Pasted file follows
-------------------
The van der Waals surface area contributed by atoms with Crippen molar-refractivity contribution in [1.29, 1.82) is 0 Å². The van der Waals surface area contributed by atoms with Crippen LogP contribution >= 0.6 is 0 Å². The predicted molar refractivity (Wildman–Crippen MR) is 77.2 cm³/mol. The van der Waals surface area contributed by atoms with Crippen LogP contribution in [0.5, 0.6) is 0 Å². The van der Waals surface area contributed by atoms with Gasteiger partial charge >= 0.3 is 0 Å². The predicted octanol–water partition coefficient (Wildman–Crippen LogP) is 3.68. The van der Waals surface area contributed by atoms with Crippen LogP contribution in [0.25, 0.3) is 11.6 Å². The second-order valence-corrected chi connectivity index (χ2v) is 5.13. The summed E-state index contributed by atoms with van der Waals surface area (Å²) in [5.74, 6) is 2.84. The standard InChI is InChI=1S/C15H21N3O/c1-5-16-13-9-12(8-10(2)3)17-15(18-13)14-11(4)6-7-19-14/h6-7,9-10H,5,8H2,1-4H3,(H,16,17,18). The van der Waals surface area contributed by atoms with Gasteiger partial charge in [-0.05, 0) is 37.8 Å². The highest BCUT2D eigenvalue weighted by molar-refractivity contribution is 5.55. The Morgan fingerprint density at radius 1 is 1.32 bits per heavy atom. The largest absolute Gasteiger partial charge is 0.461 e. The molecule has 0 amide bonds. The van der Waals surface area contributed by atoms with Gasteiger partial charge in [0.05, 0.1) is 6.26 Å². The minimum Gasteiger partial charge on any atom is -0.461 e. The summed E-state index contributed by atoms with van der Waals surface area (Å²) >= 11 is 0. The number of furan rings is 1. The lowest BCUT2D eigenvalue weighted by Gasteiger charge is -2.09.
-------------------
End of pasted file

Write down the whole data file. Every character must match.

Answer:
The van der Waals surface area contributed by atoms with Crippen molar-refractivity contribution in [1.29, 1.82) is 0 Å². The van der Waals surface area contributed by atoms with Crippen LogP contribution >= 0.6 is 0 Å². The predicted molar refractivity (Wildman–Crippen MR) is 77.2 cm³/mol. The van der Waals surface area contributed by atoms with Crippen LogP contribution in [0.5, 0.6) is 0 Å². The van der Waals surface area contributed by atoms with Gasteiger partial charge >= 0.3 is 0 Å². The predicted octanol–water partition coefficient (Wildman–Crippen LogP) is 3.68. The van der Waals surface area contributed by atoms with Crippen LogP contribution in [0.25, 0.3) is 11.6 Å². The second-order valence-corrected chi connectivity index (χ2v) is 5.13. The summed E-state index contributed by atoms with van der Waals surface area (Å²) in [5.74, 6) is 2.84. The standard InChI is InChI=1S/C15H21N3O/c1-5-16-13-9-12(8-10(2)3)17-15(18-13)14-11(4)6-7-19-14/h6-7,9-10H,5,8H2,1-4H3,(H,16,17,18). The van der Waals surface area contributed by atoms with Gasteiger partial charge in [-0.05, 0) is 37.8 Å². The highest BCUT2D eigenvalue weighted by molar-refractivity contribution is 5.55. The Morgan fingerprint density at radius 1 is 1.32 bits per heavy atom. The largest absolute Gasteiger partial charge is 0.461 e. The molecule has 0 amide bonds. The van der Waals surface area contributed by atoms with Gasteiger partial charge in [0.05, 0.1) is 6.26 Å². The minimum Gasteiger partial charge on any atom is -0.461 e. The summed E-state index contributed by atoms with van der Waals surface area (Å²) >= 11 is 0. The number of furan rings is 1. The lowest BCUT2D eigenvalue weighted by Gasteiger charge is -2.09.